Supporting parents across the county

Most new parents have had The Panic

Friday, 11th August 2017, 12:24 pm
Updated Friday, 8th June 2018, 4:19 am
The Brighton Pebbles group

New baby in a car seat on the sitting room floor – now what? Becoming a parent, adoptive or otherwise, is a vertical learning curve. They don't come with a handbook. However, there are handbooks out there – the bible that never left my side for the first few months of my daughter's life was Lewes-based Penelope Leach's classic Your Baby and Child: From Birth to Age Five. I have personally thanked her for writing that book and saving my life. Plus of course, these days, there are a million websites only too keen to help and advise. What many new parents find the most helpful is the support of other mums and dads and, at Sussex Community Foundation, we have funded many support groups, set up by local people to help others be their parenting best.

Our Little Cheyne Court Wind Farm Fund recently gave a £2,500 grant to Action in Rural Sussex (AiRS) to deliver six parenting support sessions for parents of children aged 5-11 in Playden and Rye. COPES is Action in Rural Sussex's family outreach service. Support for families in rural Rother – and parenting support, in particular - is concentrated in urban areas, the nearest being St Leonards-on-Sea and Hailsham. St. Michael’s School in Playden is a small school, only admitting 15 new pupils every academic year, with mixed year classes. The school has bought in COPES family outreach service on an annual basis to work with referred children and their parents/carers, to improve emotional well-being, parenting and family functioning. Due to restricted funding, the SENDCO (special educational needs and disability coordinator) has advised that the need for support outstrips supply. The SENDCO has set up a regular group for parents to discuss their children’s additional educational needs, and understand the related systems and entitlements within the educational framework. However, the school is unable to provide help in managing specific behavioural issues stemming from these additional needs, which parents are requesting – hence the grant.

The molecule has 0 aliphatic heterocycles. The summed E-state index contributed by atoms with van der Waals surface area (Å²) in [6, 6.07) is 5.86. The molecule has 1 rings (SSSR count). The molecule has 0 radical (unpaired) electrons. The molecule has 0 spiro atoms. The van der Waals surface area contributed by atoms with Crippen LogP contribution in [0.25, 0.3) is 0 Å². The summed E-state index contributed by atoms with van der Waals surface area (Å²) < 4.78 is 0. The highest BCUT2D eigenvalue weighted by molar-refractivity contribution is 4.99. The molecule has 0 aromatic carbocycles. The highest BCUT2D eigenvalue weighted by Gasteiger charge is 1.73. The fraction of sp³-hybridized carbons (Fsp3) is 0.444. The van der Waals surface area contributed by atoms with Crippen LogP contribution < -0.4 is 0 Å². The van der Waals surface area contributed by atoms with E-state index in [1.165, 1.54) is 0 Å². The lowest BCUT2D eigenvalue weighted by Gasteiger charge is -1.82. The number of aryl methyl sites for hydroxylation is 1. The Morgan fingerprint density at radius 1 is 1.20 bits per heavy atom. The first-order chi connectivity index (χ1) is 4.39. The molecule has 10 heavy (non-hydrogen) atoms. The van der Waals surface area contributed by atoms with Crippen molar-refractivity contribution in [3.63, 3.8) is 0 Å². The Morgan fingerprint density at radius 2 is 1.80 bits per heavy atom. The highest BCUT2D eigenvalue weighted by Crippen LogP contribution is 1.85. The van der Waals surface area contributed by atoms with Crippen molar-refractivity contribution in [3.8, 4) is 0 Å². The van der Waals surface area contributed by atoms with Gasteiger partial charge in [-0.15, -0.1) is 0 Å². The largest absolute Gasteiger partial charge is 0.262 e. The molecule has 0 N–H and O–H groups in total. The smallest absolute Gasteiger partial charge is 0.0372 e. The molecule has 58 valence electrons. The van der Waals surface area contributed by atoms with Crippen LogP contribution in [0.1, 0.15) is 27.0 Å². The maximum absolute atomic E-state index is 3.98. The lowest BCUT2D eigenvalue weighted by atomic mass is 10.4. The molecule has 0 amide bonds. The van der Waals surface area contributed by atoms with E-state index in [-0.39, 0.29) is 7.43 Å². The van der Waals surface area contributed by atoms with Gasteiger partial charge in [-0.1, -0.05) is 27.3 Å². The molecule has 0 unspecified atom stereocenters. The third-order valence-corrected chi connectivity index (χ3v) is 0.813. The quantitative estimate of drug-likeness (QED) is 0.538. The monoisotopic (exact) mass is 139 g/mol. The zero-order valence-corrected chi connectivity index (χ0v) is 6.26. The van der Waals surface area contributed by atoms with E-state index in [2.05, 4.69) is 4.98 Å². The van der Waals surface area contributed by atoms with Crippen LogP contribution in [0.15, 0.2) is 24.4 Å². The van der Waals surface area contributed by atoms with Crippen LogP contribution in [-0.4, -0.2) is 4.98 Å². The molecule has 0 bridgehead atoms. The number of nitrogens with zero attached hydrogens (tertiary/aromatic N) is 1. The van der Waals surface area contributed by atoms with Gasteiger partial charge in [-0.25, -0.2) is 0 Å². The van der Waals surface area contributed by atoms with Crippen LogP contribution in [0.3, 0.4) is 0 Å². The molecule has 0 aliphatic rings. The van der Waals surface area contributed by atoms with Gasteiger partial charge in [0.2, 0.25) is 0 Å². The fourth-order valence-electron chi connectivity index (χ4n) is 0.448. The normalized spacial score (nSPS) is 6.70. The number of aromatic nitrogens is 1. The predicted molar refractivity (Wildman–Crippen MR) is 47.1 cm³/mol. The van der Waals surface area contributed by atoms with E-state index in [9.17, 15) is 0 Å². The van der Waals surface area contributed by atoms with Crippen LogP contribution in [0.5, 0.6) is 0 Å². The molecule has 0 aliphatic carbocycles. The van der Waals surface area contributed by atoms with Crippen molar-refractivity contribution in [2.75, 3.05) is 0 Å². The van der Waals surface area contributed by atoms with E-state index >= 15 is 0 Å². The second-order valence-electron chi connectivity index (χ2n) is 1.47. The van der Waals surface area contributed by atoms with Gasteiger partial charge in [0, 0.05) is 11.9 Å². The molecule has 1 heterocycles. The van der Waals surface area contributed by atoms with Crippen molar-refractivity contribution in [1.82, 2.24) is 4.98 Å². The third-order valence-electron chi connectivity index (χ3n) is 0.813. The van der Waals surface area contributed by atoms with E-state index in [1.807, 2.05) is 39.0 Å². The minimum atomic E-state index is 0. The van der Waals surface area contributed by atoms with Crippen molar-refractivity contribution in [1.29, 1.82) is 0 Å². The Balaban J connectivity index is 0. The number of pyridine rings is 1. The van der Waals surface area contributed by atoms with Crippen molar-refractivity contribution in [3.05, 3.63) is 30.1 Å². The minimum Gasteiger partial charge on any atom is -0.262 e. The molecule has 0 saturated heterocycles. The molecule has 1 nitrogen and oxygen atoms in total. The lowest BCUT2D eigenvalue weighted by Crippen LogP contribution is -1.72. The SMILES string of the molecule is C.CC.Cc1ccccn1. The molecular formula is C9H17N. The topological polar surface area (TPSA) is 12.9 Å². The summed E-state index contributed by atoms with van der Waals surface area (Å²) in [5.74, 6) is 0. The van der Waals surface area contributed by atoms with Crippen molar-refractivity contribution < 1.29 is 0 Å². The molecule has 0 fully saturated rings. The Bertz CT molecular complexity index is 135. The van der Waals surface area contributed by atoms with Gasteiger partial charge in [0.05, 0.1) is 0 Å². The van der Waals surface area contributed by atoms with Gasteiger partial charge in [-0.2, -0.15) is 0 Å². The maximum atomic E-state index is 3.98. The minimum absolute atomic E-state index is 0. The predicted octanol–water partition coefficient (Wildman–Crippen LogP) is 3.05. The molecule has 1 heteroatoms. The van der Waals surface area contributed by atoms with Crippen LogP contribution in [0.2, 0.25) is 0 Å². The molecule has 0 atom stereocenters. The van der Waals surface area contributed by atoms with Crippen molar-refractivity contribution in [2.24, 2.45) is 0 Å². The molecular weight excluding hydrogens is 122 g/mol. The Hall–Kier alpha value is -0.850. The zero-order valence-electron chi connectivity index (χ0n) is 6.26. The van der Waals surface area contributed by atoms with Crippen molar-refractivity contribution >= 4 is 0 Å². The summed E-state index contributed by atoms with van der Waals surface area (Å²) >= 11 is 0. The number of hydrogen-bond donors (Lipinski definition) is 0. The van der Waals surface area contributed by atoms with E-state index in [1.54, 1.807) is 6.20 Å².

Other family support groups to receive support recently are Rainbow Families in Brighton, a social and support network for lesbian, gay, bisexual and transgender parents (including those going through the adoption process, foster parents and parents-to-be) and their children. The grant paid for the hire of a soft play room and equipment. Plus we continue our support of Brighton Pebbles a parent-led charity for families with disabled children, also in Brighton & Hove. The group is open to families affected by any disability but particularly those who find accessing mainstream activities difficult due to severe learning disabilities, autism and challenging behaviour. Their grant was to pay for activities at their drop-in sessions, such as cookery sessions or arts and crafts activities.

Most parents feel the need for a little support and advice once in a while and luckily there are plenty of parent and family support groups around in Sussex. For information about what's on offer in your area, contact your local authority.